The practically bezel-free design of the UE55D8000 immediately identifies the set as a cutting-edge screen and makes much more sense than the usual obsession with making the rear slimmer. After all, you look at the front of a TV, not the back. The UE55D8000's rear is actually slightly thicker than that of last year's equivalent models, but it's unlikely that anyone will be in the slightest bit troubled by this.
There's a potential practical benefit to the tiny bezel, as well as the obvious styling one. Experience suggests that 3D viewing is slightly more compelling if the visible frame around the picture is smaller, as big, dark, bezels sit in stark contrast to whatever they contain.
Keeping the bezel so extraordinarily slender also means the UE55D8000 occupies markedly less physical space in your living room than a normal 55-inch TV, which is potentially handy if you have a particular recess or gap you need to work with.
You might think that having practically no bezel would reduce the styling options for the 55D8000, but – typically – Samsung has made the most of what it's got, with a gleaming metallic finish with an attractively angled back and an illuminated Samsung logo tucked under the centre of the bottom edge.
The UE55D8000's rear sports an irreproachable set of connections. Four 3D-compliant (v.1.4) HDMIs set the ball rolling and are joined by multimedia including an Ethernet port and built-in Wi-Fi. The set's 'AllShare' network compatibility also means you can stream in an extremely wide variety of video, photo and music files from your DLNA PC.
A trio of USBs, meanwhile, can play back an equally diverse selection of multimedia files from USB storage devices and you can record from the set's two integrated HD (satellite and terrestrial) tuners to external USB hard-disk drives.
Samsung's new Smart Hub represents a complete reboot of the way you access online and multimedia features via your TV and improves markedly on the rather clumsy Internet@TV system.
The interface, with its striking, high-resolution graphics, clean presentation and careful categorisation/organisation of different multimedia features, is immediately many times more inviting and useful than any TV multimedia interface seen before.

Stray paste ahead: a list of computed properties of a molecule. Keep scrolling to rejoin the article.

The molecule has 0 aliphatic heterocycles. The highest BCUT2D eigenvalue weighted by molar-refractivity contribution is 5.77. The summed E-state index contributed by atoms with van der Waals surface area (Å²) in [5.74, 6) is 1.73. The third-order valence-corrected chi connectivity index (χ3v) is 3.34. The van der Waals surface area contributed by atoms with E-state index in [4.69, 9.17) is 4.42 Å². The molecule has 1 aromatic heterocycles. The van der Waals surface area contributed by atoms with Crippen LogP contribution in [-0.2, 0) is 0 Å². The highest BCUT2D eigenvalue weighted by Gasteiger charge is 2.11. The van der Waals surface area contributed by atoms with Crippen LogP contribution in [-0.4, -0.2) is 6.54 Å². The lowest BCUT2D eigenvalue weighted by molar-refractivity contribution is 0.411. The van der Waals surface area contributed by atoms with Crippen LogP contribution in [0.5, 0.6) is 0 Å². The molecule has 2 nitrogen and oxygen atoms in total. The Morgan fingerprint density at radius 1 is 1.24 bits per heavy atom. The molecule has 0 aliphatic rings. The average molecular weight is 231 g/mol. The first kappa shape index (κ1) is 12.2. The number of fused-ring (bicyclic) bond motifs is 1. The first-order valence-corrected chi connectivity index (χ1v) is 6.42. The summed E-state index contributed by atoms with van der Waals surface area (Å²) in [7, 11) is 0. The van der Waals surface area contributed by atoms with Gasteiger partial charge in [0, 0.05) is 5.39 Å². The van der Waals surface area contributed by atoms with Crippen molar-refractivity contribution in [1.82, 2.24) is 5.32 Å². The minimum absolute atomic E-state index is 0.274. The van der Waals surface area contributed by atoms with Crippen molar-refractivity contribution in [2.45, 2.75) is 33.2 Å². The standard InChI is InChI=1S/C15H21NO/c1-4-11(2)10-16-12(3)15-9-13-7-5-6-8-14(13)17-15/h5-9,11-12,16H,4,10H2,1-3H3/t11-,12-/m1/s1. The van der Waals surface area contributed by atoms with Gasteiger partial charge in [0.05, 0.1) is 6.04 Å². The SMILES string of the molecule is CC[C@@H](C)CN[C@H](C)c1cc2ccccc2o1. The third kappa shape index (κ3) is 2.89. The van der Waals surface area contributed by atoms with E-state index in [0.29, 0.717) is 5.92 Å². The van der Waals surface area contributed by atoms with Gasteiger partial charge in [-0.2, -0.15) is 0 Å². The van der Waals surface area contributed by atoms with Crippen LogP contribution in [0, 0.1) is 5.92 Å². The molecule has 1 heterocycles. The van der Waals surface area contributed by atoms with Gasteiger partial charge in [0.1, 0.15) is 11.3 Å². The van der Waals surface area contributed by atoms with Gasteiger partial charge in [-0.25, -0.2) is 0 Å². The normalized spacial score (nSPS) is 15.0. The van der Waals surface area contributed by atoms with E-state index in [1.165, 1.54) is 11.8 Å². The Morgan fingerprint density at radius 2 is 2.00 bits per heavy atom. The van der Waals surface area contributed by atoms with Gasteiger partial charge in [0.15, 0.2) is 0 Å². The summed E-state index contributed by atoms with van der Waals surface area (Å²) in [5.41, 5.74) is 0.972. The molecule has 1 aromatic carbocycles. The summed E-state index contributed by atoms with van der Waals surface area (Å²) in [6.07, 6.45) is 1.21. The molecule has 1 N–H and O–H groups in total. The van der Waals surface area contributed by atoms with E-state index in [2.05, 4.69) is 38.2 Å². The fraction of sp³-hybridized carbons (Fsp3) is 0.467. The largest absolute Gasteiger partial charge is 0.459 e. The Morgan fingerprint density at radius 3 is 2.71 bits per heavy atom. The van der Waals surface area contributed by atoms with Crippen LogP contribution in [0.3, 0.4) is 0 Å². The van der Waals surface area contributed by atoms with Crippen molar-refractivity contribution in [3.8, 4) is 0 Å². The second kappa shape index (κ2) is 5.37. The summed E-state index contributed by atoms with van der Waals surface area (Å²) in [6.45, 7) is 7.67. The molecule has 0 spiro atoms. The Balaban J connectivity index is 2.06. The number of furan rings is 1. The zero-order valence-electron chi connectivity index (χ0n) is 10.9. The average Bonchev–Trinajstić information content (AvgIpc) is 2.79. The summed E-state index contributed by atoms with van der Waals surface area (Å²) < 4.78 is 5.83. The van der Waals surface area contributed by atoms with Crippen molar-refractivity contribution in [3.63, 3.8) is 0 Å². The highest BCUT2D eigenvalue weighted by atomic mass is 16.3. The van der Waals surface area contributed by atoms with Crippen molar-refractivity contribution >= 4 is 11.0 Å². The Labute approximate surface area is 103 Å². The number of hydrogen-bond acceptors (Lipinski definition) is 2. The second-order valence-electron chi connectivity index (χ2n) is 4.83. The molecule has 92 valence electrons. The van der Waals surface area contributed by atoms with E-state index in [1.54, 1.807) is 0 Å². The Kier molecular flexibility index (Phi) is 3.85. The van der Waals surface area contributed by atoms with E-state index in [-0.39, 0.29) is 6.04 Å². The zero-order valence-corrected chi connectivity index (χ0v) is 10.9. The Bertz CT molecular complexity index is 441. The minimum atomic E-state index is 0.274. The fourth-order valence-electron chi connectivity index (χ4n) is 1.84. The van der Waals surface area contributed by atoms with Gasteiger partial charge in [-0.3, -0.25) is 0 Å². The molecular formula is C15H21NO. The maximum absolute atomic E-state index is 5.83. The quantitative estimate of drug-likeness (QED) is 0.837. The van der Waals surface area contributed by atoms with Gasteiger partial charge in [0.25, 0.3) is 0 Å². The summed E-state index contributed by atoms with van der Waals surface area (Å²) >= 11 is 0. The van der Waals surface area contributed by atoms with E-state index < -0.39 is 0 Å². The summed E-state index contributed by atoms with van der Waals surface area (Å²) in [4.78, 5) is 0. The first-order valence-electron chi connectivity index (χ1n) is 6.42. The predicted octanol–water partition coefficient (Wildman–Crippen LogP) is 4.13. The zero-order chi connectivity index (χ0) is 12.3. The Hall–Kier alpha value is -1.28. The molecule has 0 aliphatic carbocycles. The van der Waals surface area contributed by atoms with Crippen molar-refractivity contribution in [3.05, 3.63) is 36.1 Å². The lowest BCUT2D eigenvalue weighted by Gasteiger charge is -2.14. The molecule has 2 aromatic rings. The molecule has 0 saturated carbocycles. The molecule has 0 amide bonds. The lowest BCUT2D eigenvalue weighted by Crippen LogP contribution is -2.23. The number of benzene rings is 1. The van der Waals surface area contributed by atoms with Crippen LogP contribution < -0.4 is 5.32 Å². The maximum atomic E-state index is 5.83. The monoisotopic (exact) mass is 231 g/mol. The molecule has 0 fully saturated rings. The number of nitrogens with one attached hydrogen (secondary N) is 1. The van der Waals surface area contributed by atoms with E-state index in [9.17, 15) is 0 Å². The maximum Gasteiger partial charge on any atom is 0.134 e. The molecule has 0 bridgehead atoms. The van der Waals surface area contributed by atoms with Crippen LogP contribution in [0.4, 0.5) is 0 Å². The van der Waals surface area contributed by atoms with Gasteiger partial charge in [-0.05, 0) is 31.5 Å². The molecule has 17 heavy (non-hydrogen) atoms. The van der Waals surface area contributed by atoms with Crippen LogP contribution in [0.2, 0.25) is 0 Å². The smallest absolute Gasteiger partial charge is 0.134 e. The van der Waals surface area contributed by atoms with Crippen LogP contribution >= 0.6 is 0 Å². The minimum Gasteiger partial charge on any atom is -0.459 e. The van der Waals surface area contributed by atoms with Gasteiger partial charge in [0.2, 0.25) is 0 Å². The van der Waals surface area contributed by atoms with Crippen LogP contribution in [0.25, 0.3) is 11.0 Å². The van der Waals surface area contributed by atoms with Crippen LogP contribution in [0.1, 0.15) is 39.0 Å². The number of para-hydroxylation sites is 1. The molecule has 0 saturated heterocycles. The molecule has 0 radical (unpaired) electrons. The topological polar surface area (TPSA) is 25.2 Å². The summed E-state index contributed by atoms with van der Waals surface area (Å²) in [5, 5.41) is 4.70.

Even more impressive is just how much content this elegant new interface can handle without becoming cumbersome or overloaded. For as well as all of Samsung's new online functions, including open internet access, this single Smart Hub screen also provides a straightforward leaping-off point to pretty much every potential source for your TV, including the tuners, favourite channel lists, music/photos/videos stored on USB drives and your networked PC.
Given how deeply multimedia content has now infiltrated our daily lives, putting all of your potential sources on a broadly equal footing on a single screen makes much more sense than having totally separate menus all over the place.
Another key feature of the Smart Hub finds a much greater emphasis being placed on online video content. Indeed, 'Video' gets a section of the Smart Hub screen all to itself, and you can use this to find IMDB-style information on a huge selection of films, as well being able to recommend films to friends via twitter and Facebook. For actual playback of streamed movies, meanwhile, you've got the AceTrax movie 'cloud' service, where you buy films and download them to view whenever you want, or LoveFilm, with its monthly subscription.